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Last Updated: Oct 11, 2012 - 10:22:56 PM
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Spinal cord injury expert to be honored by research foundation

Oct 18, 2007 - 4:00:00 AM
At the Keck Center, Young assembled a team of researchers who collaborate with more than 100 laboratories worldwide in the search for cures to spinal cord injuries and brain injuries and disorders. He recently embarked on an initiative to set up a clinical network of more than a dozen spinal trauma centers in China capable of performing state-of-the-art clinical trials.

 
[RxPG] NEW BRUNSWICK/PISCATAWAY, N.J. – Dr. Wise Young, the Richard H. Shindell Professor of Neuroscience at Rutgers University and founding director of Rutgers’ W.M. Keck Center for Collaborative Neuroscience, is receiving the Melvyn H. Motolinsky Research Foundation’s 2007 Distinguished Service Award.

The award will be presented at the foundation’s annual meeting Oct. 28 at 2 p.m. in the Conference Center of the Clinical Academic Building at University of Medicine and Dentistry of New Jersey-Robert Wood Johnson Medical School in New Brunswick.

Dr. Clifton R. Lacy, president of the Motolinsky Foundation, associate professor of medicine at UMDNJ-Robert Wood Johnson Medical School and adjunct professor at Rutgers University Ernest Mario School of Pharmacy, said that Dr. Young was selected to receive the award because of his groundbreaking research in the treatment of spinal cord injury as well as his passionate support of stem cell research. “We also recognize the compassion and caring he shows for individuals with spinal cord injury and their families,” Lacy said.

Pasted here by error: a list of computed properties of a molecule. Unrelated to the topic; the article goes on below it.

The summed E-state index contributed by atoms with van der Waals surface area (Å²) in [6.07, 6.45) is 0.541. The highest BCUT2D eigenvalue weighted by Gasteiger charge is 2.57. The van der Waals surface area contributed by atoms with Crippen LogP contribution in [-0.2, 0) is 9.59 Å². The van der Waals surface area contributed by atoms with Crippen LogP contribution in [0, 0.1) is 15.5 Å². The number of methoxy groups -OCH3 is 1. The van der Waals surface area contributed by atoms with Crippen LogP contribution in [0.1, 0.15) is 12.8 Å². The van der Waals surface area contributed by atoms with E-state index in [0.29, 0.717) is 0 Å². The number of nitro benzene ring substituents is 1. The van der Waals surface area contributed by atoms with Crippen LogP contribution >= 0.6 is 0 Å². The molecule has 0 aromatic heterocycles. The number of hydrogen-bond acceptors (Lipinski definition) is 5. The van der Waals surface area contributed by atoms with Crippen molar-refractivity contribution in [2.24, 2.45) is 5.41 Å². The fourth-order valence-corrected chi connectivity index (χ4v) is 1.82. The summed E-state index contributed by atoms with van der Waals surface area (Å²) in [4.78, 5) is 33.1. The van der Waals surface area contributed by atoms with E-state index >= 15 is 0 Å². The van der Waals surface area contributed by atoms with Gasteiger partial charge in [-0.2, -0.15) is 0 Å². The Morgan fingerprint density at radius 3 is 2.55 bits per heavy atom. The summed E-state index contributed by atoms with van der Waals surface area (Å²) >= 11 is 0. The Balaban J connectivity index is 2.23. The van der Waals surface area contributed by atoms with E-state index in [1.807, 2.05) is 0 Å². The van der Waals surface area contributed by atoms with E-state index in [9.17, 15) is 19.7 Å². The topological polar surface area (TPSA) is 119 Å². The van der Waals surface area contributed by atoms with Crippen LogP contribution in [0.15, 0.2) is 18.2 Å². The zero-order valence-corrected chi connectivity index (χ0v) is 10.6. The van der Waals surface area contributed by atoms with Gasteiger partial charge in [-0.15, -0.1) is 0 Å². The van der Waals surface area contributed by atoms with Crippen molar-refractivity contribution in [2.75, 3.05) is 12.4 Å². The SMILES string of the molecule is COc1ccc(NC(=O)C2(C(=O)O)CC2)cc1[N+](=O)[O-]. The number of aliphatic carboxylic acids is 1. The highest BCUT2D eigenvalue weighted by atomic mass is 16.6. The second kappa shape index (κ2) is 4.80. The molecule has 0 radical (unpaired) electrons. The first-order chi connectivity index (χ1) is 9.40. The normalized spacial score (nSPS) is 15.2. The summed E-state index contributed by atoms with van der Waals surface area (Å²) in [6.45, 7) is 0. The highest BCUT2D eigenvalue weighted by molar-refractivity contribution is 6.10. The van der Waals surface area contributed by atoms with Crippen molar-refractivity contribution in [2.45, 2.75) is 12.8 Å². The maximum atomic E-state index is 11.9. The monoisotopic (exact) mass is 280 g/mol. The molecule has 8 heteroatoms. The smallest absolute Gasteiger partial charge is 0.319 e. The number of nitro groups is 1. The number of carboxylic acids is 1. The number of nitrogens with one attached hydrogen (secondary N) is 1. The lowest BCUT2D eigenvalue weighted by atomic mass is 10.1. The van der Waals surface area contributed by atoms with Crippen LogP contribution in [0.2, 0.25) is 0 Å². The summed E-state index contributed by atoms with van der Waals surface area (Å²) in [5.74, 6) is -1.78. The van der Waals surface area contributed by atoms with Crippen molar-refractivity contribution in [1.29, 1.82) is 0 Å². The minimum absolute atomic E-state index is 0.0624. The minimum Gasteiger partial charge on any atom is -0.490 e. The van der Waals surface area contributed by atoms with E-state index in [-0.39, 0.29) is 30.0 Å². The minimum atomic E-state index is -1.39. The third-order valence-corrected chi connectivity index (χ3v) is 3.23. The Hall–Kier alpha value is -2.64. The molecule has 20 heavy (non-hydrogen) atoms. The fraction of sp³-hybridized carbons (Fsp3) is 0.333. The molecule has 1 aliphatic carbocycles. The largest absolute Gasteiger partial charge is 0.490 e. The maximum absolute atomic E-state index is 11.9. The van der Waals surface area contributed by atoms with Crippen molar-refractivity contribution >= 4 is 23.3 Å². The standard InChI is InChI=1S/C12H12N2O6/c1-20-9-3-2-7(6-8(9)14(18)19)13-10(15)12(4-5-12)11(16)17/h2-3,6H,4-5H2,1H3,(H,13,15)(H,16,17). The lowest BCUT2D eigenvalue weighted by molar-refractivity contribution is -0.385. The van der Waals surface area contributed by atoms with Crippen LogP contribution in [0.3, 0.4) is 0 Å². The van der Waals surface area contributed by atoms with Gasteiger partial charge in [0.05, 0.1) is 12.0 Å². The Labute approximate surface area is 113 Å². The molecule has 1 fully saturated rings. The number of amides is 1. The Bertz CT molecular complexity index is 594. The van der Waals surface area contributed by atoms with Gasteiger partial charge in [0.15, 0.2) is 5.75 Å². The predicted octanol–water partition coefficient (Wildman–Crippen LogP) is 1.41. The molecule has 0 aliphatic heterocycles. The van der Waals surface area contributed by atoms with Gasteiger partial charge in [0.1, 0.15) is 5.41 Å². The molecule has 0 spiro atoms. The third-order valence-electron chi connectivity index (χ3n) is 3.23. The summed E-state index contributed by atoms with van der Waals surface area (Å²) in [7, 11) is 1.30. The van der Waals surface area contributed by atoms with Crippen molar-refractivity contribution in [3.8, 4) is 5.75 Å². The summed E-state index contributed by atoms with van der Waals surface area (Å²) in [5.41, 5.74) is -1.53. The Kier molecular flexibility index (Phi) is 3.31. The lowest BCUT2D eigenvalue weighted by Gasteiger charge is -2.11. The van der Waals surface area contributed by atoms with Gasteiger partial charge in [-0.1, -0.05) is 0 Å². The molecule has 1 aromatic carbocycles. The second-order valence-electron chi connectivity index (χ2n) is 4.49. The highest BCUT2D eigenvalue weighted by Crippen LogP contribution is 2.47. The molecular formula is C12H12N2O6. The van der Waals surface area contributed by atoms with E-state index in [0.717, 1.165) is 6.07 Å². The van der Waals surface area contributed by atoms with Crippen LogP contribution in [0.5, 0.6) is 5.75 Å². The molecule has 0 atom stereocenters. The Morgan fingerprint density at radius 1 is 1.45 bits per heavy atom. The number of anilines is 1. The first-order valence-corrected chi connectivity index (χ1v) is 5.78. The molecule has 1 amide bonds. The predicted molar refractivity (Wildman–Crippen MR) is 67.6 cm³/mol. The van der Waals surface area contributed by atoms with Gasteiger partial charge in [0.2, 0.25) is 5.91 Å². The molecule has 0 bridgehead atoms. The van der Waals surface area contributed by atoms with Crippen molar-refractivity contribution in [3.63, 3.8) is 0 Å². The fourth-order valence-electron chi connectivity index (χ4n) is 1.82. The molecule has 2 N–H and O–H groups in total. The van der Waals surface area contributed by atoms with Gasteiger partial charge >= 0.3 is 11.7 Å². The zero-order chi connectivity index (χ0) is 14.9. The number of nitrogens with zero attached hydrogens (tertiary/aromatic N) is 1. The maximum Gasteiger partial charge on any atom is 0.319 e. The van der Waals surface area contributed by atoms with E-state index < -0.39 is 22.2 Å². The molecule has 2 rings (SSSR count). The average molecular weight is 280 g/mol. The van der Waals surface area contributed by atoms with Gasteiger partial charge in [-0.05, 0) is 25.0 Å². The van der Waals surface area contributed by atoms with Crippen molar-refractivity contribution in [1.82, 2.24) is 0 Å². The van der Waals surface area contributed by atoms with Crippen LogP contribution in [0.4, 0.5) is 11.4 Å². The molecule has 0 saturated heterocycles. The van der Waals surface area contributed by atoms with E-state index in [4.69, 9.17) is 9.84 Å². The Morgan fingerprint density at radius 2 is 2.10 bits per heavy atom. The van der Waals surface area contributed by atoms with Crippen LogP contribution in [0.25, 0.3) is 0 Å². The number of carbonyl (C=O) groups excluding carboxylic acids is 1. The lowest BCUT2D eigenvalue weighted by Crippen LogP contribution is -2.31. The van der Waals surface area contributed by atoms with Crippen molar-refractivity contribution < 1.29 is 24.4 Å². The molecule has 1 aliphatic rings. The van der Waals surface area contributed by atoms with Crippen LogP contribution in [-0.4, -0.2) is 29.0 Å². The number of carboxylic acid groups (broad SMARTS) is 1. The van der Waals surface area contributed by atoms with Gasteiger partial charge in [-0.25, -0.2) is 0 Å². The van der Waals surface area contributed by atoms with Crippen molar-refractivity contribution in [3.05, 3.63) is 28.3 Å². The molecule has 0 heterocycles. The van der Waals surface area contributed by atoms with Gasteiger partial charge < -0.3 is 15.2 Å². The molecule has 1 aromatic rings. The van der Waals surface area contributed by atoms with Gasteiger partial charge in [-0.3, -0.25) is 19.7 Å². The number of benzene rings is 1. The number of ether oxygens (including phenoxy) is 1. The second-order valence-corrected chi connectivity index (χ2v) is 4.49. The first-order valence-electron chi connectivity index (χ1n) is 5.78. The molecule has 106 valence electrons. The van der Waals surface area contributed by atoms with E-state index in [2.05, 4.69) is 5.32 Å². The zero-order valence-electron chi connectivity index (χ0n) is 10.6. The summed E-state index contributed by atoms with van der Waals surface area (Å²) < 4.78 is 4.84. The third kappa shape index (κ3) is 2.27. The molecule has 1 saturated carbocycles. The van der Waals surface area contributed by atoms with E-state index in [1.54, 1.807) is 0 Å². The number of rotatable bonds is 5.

Young is a world leader in the area of spinal cord injury and treatment. He is an outspoken advocate for stem cell research, a potential source of nerve cell regeneration therapies for damaged spinal cord tissue and other devastating conditions, such as Parkinson’s and Alzheimer’s diseases. Young is taking a leadership position at home and abroad in gathering support for stem cell research and has carried his strong advocacy to patients and politicians in the state and into the halls of Congress.

Young practices what he calls compassionate science, focusing on the needs of patients. He personally involves himself with people who have sustained these injuries and their families, holding regular open-house evenings at the Keck Center, where they are updated on the latest research findings and newest therapies.

At the Keck Center, Young assembled a team of researchers who collaborate with more than 100 laboratories worldwide in the search for cures to spinal cord injuries and brain injuries and disorders. He recently embarked on an initiative to set up a clinical network of more than a dozen spinal trauma centers in China capable of performing state-of-the-art clinical trials.

“I am truly honored to be amongst such eminent recipients of the Distinguished Service Award as Mason Gross, Denton Cooley and Clifton Lacy,” Young said. “To me, this award is not just an honor but recognition that scientists do science not just for its own sake but for the people who will benefit from that science.”




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